During the court case, Ringo explained his concerns that consumers will think he suddenly has a commercial interest in the erotic goods market. It’s an association that good old Ringo wants to avoid at all costs.

Ringo Star
On the left, the Beatles, with Ringo bottom right and on the right, Ringo solo.


Opposition withdrawn

It seems that the ex-Beatle wasn’t entirely sure of his case after all, especially since Pacific Coast made no particular effort to link the famous Ringo to RING O. Presumably, the company did not have Ringo in mind at all when choosing the brand name. In early May, Ringo withdrew the opposition and struck a deal with Pacific.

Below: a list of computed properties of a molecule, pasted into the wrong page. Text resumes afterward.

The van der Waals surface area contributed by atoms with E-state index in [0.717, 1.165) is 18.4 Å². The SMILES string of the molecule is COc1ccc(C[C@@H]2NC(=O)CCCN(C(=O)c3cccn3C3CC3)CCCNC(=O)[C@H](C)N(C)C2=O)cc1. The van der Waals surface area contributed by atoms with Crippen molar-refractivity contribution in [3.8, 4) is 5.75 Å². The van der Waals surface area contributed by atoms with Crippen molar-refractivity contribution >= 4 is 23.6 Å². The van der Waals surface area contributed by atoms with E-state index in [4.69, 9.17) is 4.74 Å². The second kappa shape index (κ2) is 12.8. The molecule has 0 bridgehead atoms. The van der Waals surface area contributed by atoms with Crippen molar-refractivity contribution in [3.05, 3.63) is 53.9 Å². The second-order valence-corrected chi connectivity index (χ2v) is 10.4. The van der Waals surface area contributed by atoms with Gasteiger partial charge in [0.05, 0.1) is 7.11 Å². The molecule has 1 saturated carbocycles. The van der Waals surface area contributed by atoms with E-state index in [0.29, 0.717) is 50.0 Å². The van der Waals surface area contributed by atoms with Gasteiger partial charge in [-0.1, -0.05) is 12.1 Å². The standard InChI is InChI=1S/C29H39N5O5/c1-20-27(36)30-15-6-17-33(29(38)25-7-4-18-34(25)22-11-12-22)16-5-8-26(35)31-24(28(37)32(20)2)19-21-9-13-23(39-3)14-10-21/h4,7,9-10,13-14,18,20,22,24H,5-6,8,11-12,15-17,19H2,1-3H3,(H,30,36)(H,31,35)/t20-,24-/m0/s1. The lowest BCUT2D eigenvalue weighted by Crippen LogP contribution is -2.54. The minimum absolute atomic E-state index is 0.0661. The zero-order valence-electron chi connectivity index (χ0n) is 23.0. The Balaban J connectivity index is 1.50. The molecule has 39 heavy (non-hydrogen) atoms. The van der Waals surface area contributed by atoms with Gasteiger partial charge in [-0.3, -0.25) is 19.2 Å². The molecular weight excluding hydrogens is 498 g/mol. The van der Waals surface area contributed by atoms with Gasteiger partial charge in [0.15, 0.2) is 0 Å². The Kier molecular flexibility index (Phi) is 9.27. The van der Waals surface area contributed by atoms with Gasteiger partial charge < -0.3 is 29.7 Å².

Under the agreement terms, Pacific may use the Ring O brand for “adult sexual aids” and “desensitising sprays” but promises not to associate or discredit Ringo. Pacific must also always use a space between the components Ring and O. In turn, the ex-Beatle promises that he will never sell sex toys under his trademark.

No adult sexual aids under the Ringo trademark


Pacific is a winner

The question remains, what did Ringo learn from this episode? Pacific probably had no intention of riding on the wave of the ex-Beatles fame anyway. What Ringo did give Pacific is some free publicity. As a result, he’s not even allowed to sell sex toys now under the Ringo trademark (if he ever intends to). In this case, Pacific is the winner, and Ringo is a bit of a loser.

Bas Kist